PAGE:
He held troop talks at Forward Operating Base Ramrod in Kandahar province, the new Camp Leatherneck in Helmand province and this Wardak province base, and also met privately with mid-level commissioned and noncommissioned officers to pick their brains about their unmet requirements.
Gates told reporters today he could not have received the same direct assessment in Washington about whether the programs he has championed have made a difference. “The Pentagon is so huge, you never know whether you have had an impact,” he said.
But one walk through the forward surgical facilities at the predominantly British Camp Bastion in Helmand province — the recipient of some of the additional medical assets Gates directed to Afghanistan – gave him one of the answers he was seeking.
Gates shared the gratification of visiting the hospital yesterday morning and hearing the surgeons as well as helicopter pilots describe “the difference the increased medevac assets just since January have made in terms of their ability to save lives of our soldiers and Marines, airmen and sailors that are out there, and how it has cut the time involved in getting them to first-rate medical care.”
Gates ordered an additional 10 medevac helicopters and three field hospitals to Afghanistan after being informed that many troops were unlikely to get to advanced-level treatment facilities within 60 minutes of being wounded.
Seeing the improvements now “really had an impact on me,” Gates said. “This is something that I felt strongly about, that we have the same ‘golden hour,’ as they call it, in Afghanistan as in Iraq.”
Gates said he also was impressed to hear firsthand “the real impact” that mine-resistant, ambush-protected vehicles are having in Afghanistan.
“It really was brought home to me when they showed me an MRAP that had been attacked,” Gates told reporters. “Two of the soldiers that had been inside of it were standing beside the MRAP, completely unscathed,” he said. The other two soldiers had non-life-threatening injuries.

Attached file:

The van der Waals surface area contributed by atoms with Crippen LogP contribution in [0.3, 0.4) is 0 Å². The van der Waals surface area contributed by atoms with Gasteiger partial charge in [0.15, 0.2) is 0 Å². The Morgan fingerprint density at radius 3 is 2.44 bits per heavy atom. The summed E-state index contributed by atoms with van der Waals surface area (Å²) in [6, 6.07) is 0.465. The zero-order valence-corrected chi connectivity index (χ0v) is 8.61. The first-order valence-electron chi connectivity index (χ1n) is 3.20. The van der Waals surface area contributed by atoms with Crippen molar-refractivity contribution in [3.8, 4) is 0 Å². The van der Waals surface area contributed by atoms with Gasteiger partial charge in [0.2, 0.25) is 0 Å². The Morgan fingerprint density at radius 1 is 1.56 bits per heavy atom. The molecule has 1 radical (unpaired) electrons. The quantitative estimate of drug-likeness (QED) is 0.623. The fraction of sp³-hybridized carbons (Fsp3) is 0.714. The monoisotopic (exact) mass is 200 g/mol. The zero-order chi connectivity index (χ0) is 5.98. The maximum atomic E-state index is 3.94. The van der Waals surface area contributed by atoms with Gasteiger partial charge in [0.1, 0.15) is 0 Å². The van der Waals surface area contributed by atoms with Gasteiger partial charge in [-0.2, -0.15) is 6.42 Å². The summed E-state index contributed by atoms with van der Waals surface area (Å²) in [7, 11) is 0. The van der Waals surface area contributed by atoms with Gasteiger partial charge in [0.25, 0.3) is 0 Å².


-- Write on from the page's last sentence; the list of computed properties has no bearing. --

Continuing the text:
Gates was the power behind the effort to move more MRAPs into Iraq to protect troops against underbelly explosions. Then, as security conditions began heating up in Afghanistan, he ordered more there, too. About 2,500 all-terrain models designed specifically for Afghanistan are in the theater now, with at least 2,000 coming soon, Gates told Marines yesterday during a troop talk at Camp Leatherneck.
Visiting Kandahar, Gates checked out the intelligence, surveillance and reconnaissance capabilities – which he has pushed to increase in both Afghanistan and Iraq, at a classified intelligence fusion center and sensitive-site exploitation lab. He emphasized the importance of this effort to operations under way here, with the “fusion of intelligence and operations in a way that has never been done before in warfare.”
As he returns to Washington, Gates said, he has some new issues to look into to ensure equipment hits the ground at the same time as the newly arriving troops who rely on it.
Gates said he was “struck by the comments made by some of the captains and first sergeants at lunch about the lag between some of the equipment and the troops that are coming in.”
“So that is something that I need to pursue when I get back, to see if there is some way we can make some adjustments and correct that,” he said.
Overall, Gates dubbed the trip “a very positive visit.” A highlight, he said, was interacting with deployed troops.
“One of the things … I have enjoyed the most is the opportunity to meet a lot of really great young men and women,” he said.